A Japanese warship is to take part in a multinational exercise in the South China Sea for the first time, but officials in Tokyo insist the Kunisaki's involvement is purely in a disaster-relief capacity.
The Maritime Self-Defence Force (MSDF) ship left the US Navy's Yokosuka Base, southwest of Tokyo, yesterday.
The Kunisaki is due to arrive in Vietnam next Friday for 11 days of exercises.
The ship will be used to transport as many as 140 US and Australian troops that are also taking part in the Pacific Partnership drills, which were first held in 2007 and are led by the US.
It is the largest number of foreign troops that an MSDF vessel has transported as part of the annual exercises.
The 9,000-tonne Kunisaki is officially categorised as a tank landing ship.
"Our participation is based on a peacekeeping and international disaster-relief scenario," a spokesman for Japan's Ministry of Defence said. "It is not a military exercise. The aim is to enhance our capabilities in providing medical care and transportation facilities."
After taking part in the drills off Vietnam, the Kunisaki will go on to Cambodia for nine days from June 19 and the Philippines from July 4 to 15.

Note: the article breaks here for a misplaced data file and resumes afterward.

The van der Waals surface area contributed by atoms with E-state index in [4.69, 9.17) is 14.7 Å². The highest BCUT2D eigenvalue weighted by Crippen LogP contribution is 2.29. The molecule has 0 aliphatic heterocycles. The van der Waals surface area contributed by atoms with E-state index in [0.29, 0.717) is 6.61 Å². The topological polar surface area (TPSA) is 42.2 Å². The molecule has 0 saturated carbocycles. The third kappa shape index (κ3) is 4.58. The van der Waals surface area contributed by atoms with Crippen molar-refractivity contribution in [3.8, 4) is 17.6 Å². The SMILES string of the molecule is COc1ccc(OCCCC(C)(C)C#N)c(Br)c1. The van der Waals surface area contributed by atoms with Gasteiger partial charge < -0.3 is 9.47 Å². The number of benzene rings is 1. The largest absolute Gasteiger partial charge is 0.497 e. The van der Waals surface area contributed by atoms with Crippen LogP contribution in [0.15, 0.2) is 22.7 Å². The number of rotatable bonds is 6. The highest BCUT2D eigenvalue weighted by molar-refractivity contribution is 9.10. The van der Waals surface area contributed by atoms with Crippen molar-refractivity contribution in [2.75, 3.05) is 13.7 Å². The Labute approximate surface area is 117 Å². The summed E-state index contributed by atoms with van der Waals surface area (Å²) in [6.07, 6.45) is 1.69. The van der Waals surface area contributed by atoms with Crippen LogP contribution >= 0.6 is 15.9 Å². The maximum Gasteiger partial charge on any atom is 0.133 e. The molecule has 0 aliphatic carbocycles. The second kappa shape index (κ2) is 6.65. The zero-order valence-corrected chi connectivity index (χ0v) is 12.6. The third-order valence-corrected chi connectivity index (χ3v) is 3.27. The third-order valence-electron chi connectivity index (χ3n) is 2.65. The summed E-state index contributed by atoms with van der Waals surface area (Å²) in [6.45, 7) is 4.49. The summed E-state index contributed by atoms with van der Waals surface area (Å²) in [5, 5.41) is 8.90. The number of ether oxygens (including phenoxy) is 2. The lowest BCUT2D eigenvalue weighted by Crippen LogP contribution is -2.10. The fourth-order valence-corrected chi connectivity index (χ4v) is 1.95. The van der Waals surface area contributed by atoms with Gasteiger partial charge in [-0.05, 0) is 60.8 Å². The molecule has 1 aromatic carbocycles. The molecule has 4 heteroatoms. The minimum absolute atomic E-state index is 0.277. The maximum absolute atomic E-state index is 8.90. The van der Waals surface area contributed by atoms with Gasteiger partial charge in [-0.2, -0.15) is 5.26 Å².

The joint exercises are ostensibly disaster-relief drills, but it will not have gone unnoticed in the region that they bring together several nations locked in territorial disputes with China.
"This will be taking place in a region that is very sensitive at the moment," said Masayuki Masuda, a China expert at Japan's National Institute of Defence Studies.
"But the feeling is that China cannot express any opposition because these vessels are practicing the provision of humanitarian assistance in the event of a natural disaster or some other form of crisis.
"While this is not a traditional war-based scenario, it does also serve to make clear the multinational support that exists in the region and our efforts to ensure regional security."